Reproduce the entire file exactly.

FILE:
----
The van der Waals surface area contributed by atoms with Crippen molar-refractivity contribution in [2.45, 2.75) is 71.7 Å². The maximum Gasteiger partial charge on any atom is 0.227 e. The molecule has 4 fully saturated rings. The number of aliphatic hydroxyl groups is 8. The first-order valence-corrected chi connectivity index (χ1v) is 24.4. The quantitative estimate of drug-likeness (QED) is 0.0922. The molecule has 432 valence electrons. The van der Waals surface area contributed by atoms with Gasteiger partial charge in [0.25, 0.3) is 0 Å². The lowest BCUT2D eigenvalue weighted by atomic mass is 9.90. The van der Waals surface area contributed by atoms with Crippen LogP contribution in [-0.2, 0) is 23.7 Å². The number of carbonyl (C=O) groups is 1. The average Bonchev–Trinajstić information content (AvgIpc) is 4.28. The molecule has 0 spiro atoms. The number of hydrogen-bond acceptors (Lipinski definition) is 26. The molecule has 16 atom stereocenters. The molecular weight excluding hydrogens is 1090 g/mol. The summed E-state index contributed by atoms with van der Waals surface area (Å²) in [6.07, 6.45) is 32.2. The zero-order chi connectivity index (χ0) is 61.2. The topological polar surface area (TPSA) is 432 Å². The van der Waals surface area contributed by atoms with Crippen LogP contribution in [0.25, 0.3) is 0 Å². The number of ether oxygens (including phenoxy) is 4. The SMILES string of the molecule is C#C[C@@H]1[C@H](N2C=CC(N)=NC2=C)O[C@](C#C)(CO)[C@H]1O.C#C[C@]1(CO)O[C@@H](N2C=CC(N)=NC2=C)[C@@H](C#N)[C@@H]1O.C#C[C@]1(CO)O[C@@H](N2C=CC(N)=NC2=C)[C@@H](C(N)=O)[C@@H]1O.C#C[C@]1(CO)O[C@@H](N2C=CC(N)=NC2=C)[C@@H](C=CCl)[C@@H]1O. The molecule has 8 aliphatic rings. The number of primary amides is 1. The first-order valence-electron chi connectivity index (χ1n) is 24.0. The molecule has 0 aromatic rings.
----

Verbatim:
The van der Waals surface area contributed by atoms with Crippen molar-refractivity contribution in [2.45, 2.75) is 71.7 Å². The maximum Gasteiger partial charge on any atom is 0.227 e. The molecule has 4 fully saturated rings. The number of aliphatic hydroxyl groups is 8. The first-order valence-corrected chi connectivity index (χ1v) is 24.4. The quantitative estimate of drug-likeness (QED) is 0.0922. The molecule has 432 valence electrons. The van der Waals surface area contributed by atoms with Gasteiger partial charge in [0.25, 0.3) is 0 Å². The lowest BCUT2D eigenvalue weighted by atomic mass is 9.90. The van der Waals surface area contributed by atoms with Crippen LogP contribution in [-0.2, 0) is 23.7 Å². The number of carbonyl (C=O) groups is 1. The average Bonchev–Trinajstić information content (AvgIpc) is 4.28. The molecule has 0 spiro atoms. The number of hydrogen-bond acceptors (Lipinski definition) is 26. The molecule has 16 atom stereocenters. The molecular weight excluding hydrogens is 1090 g/mol. The summed E-state index contributed by atoms with van der Waals surface area (Å²) in [6.07, 6.45) is 32.2. The zero-order chi connectivity index (χ0) is 61.2. The topological polar surface area (TPSA) is 432 Å². The van der Waals surface area contributed by atoms with Crippen LogP contribution in [0.25, 0.3) is 0 Å². The number of ether oxygens (including phenoxy) is 4. The SMILES string of the molecule is C#C[C@@H]1[C@H](N2C=CC(N)=NC2=C)O[C@](C#C)(CO)[C@H]1O.C#C[C@]1(CO)O[C@@H](N2C=CC(N)=NC2=C)[C@@H](C#N)[C@@H]1O.C#C[C@]1(CO)O[C@@H](N2C=CC(N)=NC2=C)[C@@H](C(N)=O)[C@@H]1O.C#C[C@]1(CO)O[C@@H](N2C=CC(N)=NC2=C)[C@@H](C=CCl)[C@@H]1O. The molecule has 8 aliphatic rings. The number of primary amides is 1. The first-order valence-electron chi connectivity index (χ1n) is 24.0. The molecule has 0 aromatic rings.